Geology, Palaeontology, Progress, Species, Extinction, Exploration, Biogeography
Describes the pterodactyl in detail, using an engraving based on a specimen in the British Museum, and contrasting it with the modern flying lizard, Draco volans. Notes that the 'singular creatures' described in this series of articles may 'belong to the earliest population of our earth, as they are found in strata supposed to have been formed in a very remote era'. Refers to the existence of palaeontological specimens from later epochs, but defies the reader to discover any similar creatures alive at the present day. Considers the 'succession of species' to be 'the strongest point in geology'. Observes: 'We do not think [...] that the most enterprising of our naturalists will ever discover one of the animals alluded to, amongst those which now exist'. (326) Gives a lengthy extract from Georges Cuvier relating to the improbability of previously unknown species of large quadruped being found in remoter parts of the world.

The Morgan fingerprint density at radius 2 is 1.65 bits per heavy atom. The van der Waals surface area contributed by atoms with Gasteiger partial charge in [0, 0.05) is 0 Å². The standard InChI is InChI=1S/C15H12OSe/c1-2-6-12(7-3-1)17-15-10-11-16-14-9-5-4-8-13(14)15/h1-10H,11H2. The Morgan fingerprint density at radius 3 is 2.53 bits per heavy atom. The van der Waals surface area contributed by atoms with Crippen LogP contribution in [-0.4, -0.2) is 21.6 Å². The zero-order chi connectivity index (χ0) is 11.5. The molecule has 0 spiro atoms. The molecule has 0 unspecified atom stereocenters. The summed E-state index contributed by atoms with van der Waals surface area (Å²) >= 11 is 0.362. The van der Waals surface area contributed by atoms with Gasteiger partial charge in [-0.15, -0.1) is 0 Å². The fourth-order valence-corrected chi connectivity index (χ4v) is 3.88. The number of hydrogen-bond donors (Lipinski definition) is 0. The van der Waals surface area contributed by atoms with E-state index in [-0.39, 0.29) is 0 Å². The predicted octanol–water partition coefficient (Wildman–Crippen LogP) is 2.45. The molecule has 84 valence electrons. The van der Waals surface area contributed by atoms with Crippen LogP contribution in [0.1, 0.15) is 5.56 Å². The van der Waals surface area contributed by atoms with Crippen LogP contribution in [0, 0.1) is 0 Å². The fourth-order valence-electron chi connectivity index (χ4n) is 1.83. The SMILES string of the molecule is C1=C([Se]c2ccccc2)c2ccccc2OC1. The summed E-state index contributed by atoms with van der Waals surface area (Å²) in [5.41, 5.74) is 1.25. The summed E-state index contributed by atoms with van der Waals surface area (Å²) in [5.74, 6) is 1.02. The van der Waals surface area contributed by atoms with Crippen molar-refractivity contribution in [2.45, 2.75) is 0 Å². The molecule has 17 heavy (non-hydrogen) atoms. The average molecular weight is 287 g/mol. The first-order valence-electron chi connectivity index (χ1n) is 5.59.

© Science in the Nineteenth-Century Periodical Project, Universities of Leeds and Sheffield, 2005 - 2020
Printed from Science in the Nineteenth-Century Periodical: An Electronic Index, v. 4.0, The Digital Humanities Institute <http://www.sciper.org> [accessed ]